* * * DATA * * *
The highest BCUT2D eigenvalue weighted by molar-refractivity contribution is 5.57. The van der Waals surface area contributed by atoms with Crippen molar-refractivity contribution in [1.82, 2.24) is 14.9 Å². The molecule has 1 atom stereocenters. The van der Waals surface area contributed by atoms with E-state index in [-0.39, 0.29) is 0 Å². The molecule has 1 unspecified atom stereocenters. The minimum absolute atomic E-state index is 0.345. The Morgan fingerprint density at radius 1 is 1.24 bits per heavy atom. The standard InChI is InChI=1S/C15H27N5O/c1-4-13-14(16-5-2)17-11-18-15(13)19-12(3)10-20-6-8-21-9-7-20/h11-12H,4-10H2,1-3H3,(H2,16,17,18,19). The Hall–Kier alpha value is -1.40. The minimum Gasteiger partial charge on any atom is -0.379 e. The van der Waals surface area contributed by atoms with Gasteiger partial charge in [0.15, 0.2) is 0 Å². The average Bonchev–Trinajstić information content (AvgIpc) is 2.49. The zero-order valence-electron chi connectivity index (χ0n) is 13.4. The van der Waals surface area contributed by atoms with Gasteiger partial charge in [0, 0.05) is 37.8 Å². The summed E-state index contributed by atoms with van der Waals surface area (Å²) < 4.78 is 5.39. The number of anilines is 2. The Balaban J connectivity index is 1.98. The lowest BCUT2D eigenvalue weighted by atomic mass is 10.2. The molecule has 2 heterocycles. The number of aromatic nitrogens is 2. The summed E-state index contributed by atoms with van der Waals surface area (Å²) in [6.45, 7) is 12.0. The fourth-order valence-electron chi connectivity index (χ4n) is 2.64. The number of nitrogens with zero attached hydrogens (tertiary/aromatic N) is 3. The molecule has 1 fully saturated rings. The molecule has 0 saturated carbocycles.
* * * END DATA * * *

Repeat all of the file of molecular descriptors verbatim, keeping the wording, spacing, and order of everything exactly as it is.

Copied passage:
The highest BCUT2D eigenvalue weighted by molar-refractivity contribution is 5.57. The van der Waals surface area contributed by atoms with Crippen molar-refractivity contribution in [1.82, 2.24) is 14.9 Å². The molecule has 1 atom stereocenters. The van der Waals surface area contributed by atoms with E-state index in [-0.39, 0.29) is 0 Å². The molecule has 1 unspecified atom stereocenters. The minimum absolute atomic E-state index is 0.345. The Morgan fingerprint density at radius 1 is 1.24 bits per heavy atom. The standard InChI is InChI=1S/C15H27N5O/c1-4-13-14(16-5-2)17-11-18-15(13)19-12(3)10-20-6-8-21-9-7-20/h11-12H,4-10H2,1-3H3,(H2,16,17,18,19). The Hall–Kier alpha value is -1.40. The minimum Gasteiger partial charge on any atom is -0.379 e. The van der Waals surface area contributed by atoms with Gasteiger partial charge in [0.15, 0.2) is 0 Å². The average Bonchev–Trinajstić information content (AvgIpc) is 2.49. The zero-order valence-electron chi connectivity index (χ0n) is 13.4. The van der Waals surface area contributed by atoms with Gasteiger partial charge in [0, 0.05) is 37.8 Å². The summed E-state index contributed by atoms with van der Waals surface area (Å²) < 4.78 is 5.39. The number of anilines is 2. The Balaban J connectivity index is 1.98. The lowest BCUT2D eigenvalue weighted by atomic mass is 10.2. The molecule has 2 heterocycles. The number of aromatic nitrogens is 2. The summed E-state index contributed by atoms with van der Waals surface area (Å²) in [6.45, 7) is 12.0. The fourth-order valence-electron chi connectivity index (χ4n) is 2.64. The number of nitrogens with zero attached hydrogens (tertiary/aromatic N) is 3. The molecule has 1 fully saturated rings. The molecule has 0 saturated carbocycles.